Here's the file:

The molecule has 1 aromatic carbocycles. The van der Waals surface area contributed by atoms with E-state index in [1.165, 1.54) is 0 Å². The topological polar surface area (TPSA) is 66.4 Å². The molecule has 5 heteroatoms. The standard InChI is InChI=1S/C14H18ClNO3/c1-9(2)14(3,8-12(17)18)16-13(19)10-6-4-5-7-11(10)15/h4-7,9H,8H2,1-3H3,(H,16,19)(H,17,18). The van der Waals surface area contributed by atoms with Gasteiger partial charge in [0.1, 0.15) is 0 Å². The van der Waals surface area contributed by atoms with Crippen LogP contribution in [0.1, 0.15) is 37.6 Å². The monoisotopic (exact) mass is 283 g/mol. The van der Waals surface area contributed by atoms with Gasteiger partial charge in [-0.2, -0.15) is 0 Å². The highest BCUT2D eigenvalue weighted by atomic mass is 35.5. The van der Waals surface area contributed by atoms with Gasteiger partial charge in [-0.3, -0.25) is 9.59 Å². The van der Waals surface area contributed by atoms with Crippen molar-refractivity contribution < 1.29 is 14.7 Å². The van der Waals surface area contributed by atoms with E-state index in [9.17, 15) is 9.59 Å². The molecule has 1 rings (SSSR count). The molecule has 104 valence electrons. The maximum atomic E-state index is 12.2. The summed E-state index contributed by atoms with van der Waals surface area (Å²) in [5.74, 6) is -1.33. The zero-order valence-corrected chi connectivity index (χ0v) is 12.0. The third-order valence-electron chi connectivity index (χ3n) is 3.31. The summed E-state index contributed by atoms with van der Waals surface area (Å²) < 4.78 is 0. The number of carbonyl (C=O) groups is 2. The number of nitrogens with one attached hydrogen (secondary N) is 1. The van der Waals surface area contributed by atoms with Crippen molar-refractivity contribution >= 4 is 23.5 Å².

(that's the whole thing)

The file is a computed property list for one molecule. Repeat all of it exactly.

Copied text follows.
The molecule has 1 aromatic carbocycles. The van der Waals surface area contributed by atoms with E-state index in [1.165, 1.54) is 0 Å². The topological polar surface area (TPSA) is 66.4 Å². The molecule has 5 heteroatoms. The standard InChI is InChI=1S/C14H18ClNO3/c1-9(2)14(3,8-12(17)18)16-13(19)10-6-4-5-7-11(10)15/h4-7,9H,8H2,1-3H3,(H,16,19)(H,17,18). The van der Waals surface area contributed by atoms with Gasteiger partial charge in [0.1, 0.15) is 0 Å². The van der Waals surface area contributed by atoms with Crippen LogP contribution in [0.1, 0.15) is 37.6 Å². The monoisotopic (exact) mass is 283 g/mol. The van der Waals surface area contributed by atoms with Gasteiger partial charge in [-0.2, -0.15) is 0 Å². The highest BCUT2D eigenvalue weighted by atomic mass is 35.5. The van der Waals surface area contributed by atoms with Gasteiger partial charge in [-0.3, -0.25) is 9.59 Å². The van der Waals surface area contributed by atoms with Crippen molar-refractivity contribution < 1.29 is 14.7 Å². The van der Waals surface area contributed by atoms with E-state index in [9.17, 15) is 9.59 Å². The molecule has 1 rings (SSSR count). The molecule has 104 valence electrons. The maximum atomic E-state index is 12.2. The summed E-state index contributed by atoms with van der Waals surface area (Å²) in [5.74, 6) is -1.33. The zero-order valence-corrected chi connectivity index (χ0v) is 12.0. The third-order valence-electron chi connectivity index (χ3n) is 3.31. The summed E-state index contributed by atoms with van der Waals surface area (Å²) < 4.78 is 0. The number of carbonyl (C=O) groups is 2. The number of nitrogens with one attached hydrogen (secondary N) is 1. The van der Waals surface area contributed by atoms with Crippen molar-refractivity contribution >= 4 is 23.5 Å².